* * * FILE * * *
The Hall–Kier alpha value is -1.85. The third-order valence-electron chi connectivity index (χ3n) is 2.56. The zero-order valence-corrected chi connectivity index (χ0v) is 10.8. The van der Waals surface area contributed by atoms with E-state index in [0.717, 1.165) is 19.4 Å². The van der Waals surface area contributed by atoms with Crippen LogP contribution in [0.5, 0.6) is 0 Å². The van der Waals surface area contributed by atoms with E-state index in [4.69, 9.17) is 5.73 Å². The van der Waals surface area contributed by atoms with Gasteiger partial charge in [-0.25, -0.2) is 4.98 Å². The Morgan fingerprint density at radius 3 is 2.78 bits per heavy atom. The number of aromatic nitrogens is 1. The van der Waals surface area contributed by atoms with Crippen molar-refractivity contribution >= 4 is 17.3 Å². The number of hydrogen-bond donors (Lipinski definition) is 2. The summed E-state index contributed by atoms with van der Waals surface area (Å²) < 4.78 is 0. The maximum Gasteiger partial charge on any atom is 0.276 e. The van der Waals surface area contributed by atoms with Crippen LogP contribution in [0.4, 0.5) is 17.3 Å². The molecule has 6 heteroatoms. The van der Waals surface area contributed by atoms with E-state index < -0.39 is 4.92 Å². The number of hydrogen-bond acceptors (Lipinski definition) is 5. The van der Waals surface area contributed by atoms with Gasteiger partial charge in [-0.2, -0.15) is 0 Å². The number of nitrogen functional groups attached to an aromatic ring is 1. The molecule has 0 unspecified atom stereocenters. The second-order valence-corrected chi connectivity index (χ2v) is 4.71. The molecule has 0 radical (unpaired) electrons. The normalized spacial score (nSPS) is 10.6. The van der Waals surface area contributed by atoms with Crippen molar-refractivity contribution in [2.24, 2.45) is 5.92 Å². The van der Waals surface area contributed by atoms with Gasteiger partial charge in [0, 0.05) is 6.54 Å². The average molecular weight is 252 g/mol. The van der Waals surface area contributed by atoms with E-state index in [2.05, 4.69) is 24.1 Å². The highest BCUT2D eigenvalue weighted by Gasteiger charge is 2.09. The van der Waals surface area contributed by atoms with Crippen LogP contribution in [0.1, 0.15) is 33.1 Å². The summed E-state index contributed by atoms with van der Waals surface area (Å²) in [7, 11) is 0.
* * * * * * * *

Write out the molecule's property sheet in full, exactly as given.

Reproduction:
The Hall–Kier alpha value is -1.85. The third-order valence-electron chi connectivity index (χ3n) is 2.56. The zero-order valence-corrected chi connectivity index (χ0v) is 10.8. The van der Waals surface area contributed by atoms with E-state index in [0.717, 1.165) is 19.4 Å². The van der Waals surface area contributed by atoms with Crippen LogP contribution in [0.5, 0.6) is 0 Å². The van der Waals surface area contributed by atoms with E-state index in [4.69, 9.17) is 5.73 Å². The van der Waals surface area contributed by atoms with Gasteiger partial charge in [-0.25, -0.2) is 4.98 Å². The Morgan fingerprint density at radius 3 is 2.78 bits per heavy atom. The number of aromatic nitrogens is 1. The van der Waals surface area contributed by atoms with Crippen molar-refractivity contribution >= 4 is 17.3 Å². The number of hydrogen-bond donors (Lipinski definition) is 2. The summed E-state index contributed by atoms with van der Waals surface area (Å²) < 4.78 is 0. The maximum Gasteiger partial charge on any atom is 0.276 e. The van der Waals surface area contributed by atoms with Crippen LogP contribution in [0.4, 0.5) is 17.3 Å². The molecule has 6 heteroatoms. The van der Waals surface area contributed by atoms with E-state index < -0.39 is 4.92 Å². The number of hydrogen-bond acceptors (Lipinski definition) is 5. The van der Waals surface area contributed by atoms with Gasteiger partial charge in [-0.2, -0.15) is 0 Å². The number of nitrogen functional groups attached to an aromatic ring is 1. The molecule has 0 unspecified atom stereocenters. The second-order valence-corrected chi connectivity index (χ2v) is 4.71. The molecule has 0 radical (unpaired) electrons. The normalized spacial score (nSPS) is 10.6. The van der Waals surface area contributed by atoms with Crippen molar-refractivity contribution in [2.24, 2.45) is 5.92 Å². The van der Waals surface area contributed by atoms with Gasteiger partial charge in [0, 0.05) is 6.54 Å². The average molecular weight is 252 g/mol. The van der Waals surface area contributed by atoms with E-state index in [2.05, 4.69) is 24.1 Å². The highest BCUT2D eigenvalue weighted by Gasteiger charge is 2.09. The van der Waals surface area contributed by atoms with Crippen LogP contribution in [0.1, 0.15) is 33.1 Å². The summed E-state index contributed by atoms with van der Waals surface area (Å²) in [7, 11) is 0.